Max Denning, Tungsten West CEO, said: “We are extremely pleased with progress at site, particularly the onboarding of Fairport Engineering to undertake the detailed design and construction of the project. We are looking forward to working with Fairport as we move towards restarting full production at Hemerdon, with a substantially improved processing route, through the introduction of XRT ore sorting and upgraded processing equipment. The company has assembled a strong projects and operations team, and we remain confident in our progress.”

Gekko to build tungsten ore processing plant for Dolphin Mine re-development

Gekko Systems says it has executed a construction contract with Group 6 Metals Limited for the design, procurement, construction and commissioning of the processing plant and related facilities for the redevelopment of G6M’s 100% owned Dolphin Mine, located on King Island, Tasmania.

The contract, which has a value of approximately A$49 million ($35 million), anticipates the commissioning of the facilities in the March quarter of 2023. Based on this timing the first shipment of ore from the Dolphin mine to customers will also occur during the three-month period.

Gekko has been engaged with G6M (formerly King Island Scheelite) over the last three years and, together, the companies have formulated the flowsheet which was developed after extensive independent test work at the ALS laboratory undertaken on behalf of G6M in Burnie, Tasmania.

Following the execution of the contract, G6M is scheduled to commence earthworks early in the March quarter of 2022 in preparation of the civil works commencing soon thereafter.

Group 6 Metals Executive Chairman, Johann Jacobs, said: “We have successfully worked very closely with Gekko over a number of years, which has culminated in us being able to execute this substantial contract so soon after completion of the financing of the project. We look forward to continuing our working relationship with Gekko to ensure a quality facility that is completed on time and within budget.”

Chair of Gekko Systems, Elizabeth Lewis-Gray, added: “This is a critical resource development and an important project for regional Tasmania and Victoria. The team at Gekko are proud to have the opportunity to collaborate on and deliver a quality, locally designed and built process plant solution for Group 6 Metals.”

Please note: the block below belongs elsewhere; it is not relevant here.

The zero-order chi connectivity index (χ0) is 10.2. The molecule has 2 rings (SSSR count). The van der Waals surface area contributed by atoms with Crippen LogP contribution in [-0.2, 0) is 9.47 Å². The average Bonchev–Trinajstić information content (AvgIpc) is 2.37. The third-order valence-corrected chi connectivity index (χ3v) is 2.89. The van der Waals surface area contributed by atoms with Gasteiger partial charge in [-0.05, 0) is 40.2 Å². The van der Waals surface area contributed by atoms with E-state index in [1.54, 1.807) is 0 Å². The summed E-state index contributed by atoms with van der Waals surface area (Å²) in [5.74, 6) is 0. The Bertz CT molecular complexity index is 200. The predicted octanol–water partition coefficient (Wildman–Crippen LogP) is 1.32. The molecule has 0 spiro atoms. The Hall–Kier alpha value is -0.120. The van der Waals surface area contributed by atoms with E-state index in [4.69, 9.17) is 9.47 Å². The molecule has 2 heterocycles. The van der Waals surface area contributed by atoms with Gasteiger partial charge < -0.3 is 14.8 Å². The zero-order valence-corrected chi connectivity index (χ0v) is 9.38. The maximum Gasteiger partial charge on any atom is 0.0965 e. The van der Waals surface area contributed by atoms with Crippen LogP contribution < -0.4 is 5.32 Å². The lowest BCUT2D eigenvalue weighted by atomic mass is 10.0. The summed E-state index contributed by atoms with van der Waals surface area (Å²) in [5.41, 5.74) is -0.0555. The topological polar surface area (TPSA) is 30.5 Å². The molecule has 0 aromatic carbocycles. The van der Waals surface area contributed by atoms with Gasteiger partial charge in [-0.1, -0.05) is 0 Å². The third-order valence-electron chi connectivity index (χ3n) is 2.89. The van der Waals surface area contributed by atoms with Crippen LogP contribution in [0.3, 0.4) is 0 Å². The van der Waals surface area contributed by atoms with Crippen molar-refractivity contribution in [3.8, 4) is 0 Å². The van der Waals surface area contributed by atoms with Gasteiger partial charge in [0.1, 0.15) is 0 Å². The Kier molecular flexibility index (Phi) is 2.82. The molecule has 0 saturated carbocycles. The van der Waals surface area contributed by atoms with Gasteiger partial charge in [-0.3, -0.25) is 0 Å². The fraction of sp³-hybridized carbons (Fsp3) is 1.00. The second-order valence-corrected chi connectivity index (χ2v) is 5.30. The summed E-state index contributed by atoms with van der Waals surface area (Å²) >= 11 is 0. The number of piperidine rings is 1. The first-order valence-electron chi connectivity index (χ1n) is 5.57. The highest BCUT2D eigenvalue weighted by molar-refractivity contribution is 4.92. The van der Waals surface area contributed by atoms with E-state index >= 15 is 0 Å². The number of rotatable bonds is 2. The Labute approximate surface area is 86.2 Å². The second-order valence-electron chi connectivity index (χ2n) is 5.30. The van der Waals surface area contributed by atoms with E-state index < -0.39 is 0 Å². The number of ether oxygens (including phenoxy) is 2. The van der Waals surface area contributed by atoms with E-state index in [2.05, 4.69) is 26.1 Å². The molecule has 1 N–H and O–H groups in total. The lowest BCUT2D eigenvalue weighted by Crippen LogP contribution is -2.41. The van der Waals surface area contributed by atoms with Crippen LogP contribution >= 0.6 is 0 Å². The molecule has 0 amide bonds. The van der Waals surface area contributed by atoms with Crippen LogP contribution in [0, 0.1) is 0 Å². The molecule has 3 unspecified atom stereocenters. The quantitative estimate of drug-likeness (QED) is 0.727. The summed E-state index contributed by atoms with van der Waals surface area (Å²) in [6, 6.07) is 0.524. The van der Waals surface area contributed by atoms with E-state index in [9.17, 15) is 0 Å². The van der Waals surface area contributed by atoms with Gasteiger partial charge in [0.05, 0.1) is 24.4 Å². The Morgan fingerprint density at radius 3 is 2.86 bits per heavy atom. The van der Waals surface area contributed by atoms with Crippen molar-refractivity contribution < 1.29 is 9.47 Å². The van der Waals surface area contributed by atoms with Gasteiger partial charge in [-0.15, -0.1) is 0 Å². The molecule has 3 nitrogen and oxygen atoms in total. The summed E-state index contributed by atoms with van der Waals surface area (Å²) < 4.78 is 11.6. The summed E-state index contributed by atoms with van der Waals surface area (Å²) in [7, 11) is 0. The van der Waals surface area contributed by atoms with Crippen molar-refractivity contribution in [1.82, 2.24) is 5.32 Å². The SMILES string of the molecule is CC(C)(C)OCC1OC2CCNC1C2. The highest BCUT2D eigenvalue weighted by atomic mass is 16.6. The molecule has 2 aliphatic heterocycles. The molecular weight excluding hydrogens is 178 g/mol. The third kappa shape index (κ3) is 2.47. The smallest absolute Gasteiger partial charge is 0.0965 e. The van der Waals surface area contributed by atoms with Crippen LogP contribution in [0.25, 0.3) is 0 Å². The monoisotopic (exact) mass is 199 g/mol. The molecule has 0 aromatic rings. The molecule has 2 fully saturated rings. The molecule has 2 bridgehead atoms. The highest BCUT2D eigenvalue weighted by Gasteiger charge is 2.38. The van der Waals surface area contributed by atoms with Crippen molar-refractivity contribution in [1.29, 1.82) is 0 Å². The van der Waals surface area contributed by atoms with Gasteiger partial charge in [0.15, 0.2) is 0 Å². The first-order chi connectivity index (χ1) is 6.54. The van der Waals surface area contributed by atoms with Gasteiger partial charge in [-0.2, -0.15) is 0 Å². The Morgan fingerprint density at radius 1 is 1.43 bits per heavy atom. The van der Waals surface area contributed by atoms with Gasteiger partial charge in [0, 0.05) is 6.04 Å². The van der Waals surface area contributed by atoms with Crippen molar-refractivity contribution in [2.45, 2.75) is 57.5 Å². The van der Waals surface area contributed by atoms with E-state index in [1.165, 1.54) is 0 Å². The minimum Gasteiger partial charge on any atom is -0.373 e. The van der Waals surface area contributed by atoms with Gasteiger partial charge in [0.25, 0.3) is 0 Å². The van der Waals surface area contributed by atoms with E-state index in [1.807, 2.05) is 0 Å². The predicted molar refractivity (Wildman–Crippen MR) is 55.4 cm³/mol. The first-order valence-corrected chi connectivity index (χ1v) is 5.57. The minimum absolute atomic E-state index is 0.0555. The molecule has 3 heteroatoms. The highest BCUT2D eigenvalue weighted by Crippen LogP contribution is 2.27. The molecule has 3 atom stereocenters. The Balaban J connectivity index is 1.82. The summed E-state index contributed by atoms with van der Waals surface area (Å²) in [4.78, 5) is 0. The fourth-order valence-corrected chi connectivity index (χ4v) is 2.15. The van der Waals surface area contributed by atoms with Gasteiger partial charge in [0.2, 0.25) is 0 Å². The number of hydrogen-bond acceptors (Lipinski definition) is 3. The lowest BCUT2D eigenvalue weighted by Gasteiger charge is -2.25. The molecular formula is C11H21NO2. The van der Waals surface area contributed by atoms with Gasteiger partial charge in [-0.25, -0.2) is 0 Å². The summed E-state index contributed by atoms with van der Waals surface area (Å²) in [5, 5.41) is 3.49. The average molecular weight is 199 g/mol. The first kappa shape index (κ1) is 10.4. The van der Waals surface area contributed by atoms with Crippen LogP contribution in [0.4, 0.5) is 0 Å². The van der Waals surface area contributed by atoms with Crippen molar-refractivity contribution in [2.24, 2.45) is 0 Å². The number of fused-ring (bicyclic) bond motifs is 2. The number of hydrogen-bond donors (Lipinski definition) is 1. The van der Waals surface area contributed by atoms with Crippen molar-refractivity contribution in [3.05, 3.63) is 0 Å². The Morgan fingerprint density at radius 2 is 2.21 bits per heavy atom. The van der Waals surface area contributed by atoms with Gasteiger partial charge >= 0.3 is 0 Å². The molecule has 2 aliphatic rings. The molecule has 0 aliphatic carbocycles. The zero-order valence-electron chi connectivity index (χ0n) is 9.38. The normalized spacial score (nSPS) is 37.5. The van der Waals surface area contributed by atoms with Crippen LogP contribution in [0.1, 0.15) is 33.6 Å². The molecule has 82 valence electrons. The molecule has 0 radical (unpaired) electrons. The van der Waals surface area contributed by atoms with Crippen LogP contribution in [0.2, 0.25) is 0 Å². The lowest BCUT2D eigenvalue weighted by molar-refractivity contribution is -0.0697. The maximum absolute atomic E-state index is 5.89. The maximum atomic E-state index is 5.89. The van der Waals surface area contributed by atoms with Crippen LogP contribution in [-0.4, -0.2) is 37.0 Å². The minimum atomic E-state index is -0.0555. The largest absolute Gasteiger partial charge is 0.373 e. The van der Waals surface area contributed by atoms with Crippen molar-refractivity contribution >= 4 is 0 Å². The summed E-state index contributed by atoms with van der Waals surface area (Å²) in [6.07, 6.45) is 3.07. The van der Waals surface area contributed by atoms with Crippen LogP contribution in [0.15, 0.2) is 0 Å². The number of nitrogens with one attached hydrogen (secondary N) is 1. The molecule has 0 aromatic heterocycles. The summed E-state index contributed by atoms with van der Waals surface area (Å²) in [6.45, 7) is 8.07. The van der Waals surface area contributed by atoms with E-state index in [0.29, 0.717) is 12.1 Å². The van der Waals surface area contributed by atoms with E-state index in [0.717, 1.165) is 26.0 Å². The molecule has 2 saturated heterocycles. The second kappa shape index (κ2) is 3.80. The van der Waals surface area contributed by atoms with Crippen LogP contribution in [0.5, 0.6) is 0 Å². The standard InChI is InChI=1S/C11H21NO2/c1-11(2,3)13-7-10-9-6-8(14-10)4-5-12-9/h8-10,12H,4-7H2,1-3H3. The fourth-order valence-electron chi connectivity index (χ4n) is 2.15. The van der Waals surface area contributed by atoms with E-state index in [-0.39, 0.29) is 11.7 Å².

An October presentation from King Island Scheelite outlined a 400,000 t/y ore operation, producing 275,000 metric tonne units of tungsten oxide.

Tungsten West set to bring Hemerdon tungsten-tin mine back into production

Tungsten West, the mining company focused on recommencing production at the Hemerdon tungsten and tin mine in Devon, England, has announced its intention to proceed with an initial public offering on London’s AIM market.

The company has conditionally raised £39 million ($53 million) before expenses, with plans to debut on the bourse on October 21 with a market capitalisation of approximately £106.2 million.

The net proceeds of the offer, together with the $49 million project financing from a fund managed by Orion Resource Partners, will be used to, among other things, execute the planned capital expenditure and corporate commitments of £44.6 million for improvement works at the Hemerdon Mine, bringing it back into commercial production.

Hemerdon is, Tungsten West says, the third largest tungsten resource globally, as well as being a previously producing mine that was operational from 2015-2018. Tungsten West purchased the Hemerdon Mine in 2019, and has since completed a bankable feasibility study that demonstrated an extensive reserve of approximately 63.3 Mt at 0.18% W and 0.03% Sn, as well as 37.4 Mt of saleable aggregate material. The company estimates that the life of mine is currently 18.5 years with the opportunity to extend this through future investment.

The mine already has the majority of its infrastructure in place, with previous owner Wolf Minerals Ltd having invested over £170 million into the development of the mine and its processing facilities, which include an open-pit mine, mineral processing facility and mine waste facility, the company says. With a substantial amount of existing infrastructure, the development costs associated with re-starting the mine are estimated to be £44.6 million. This existing infrastructure also means that the rebuild is only expected to take 12 months, with parts of the restart project already underway.

Having acquired the mine out of a receivership process, Tungsten West completed a significant amount of work to enable it to understand and address the issues historically experienced by Wolf Minerals, including a 6,113 m geological exploration drilling program and several technical studies. The company has identified the past issues experienced by Wolf Minerals that required rectifying.

“One of the main issues was a poor mineral process route design, with several items of equipment, particularly in the front end of the plant, causing plant downtime and hindering the recovery of the tungsten and tin minerals,” Tungsten West says. “Tungsten West has therefore designated a material proportion of its rebuild costs to modifying and updating the front-end of the processing plant. This will include replacing the existing crushing circuit with new duty and standby primary jaw crushers and secondary cone crushers.”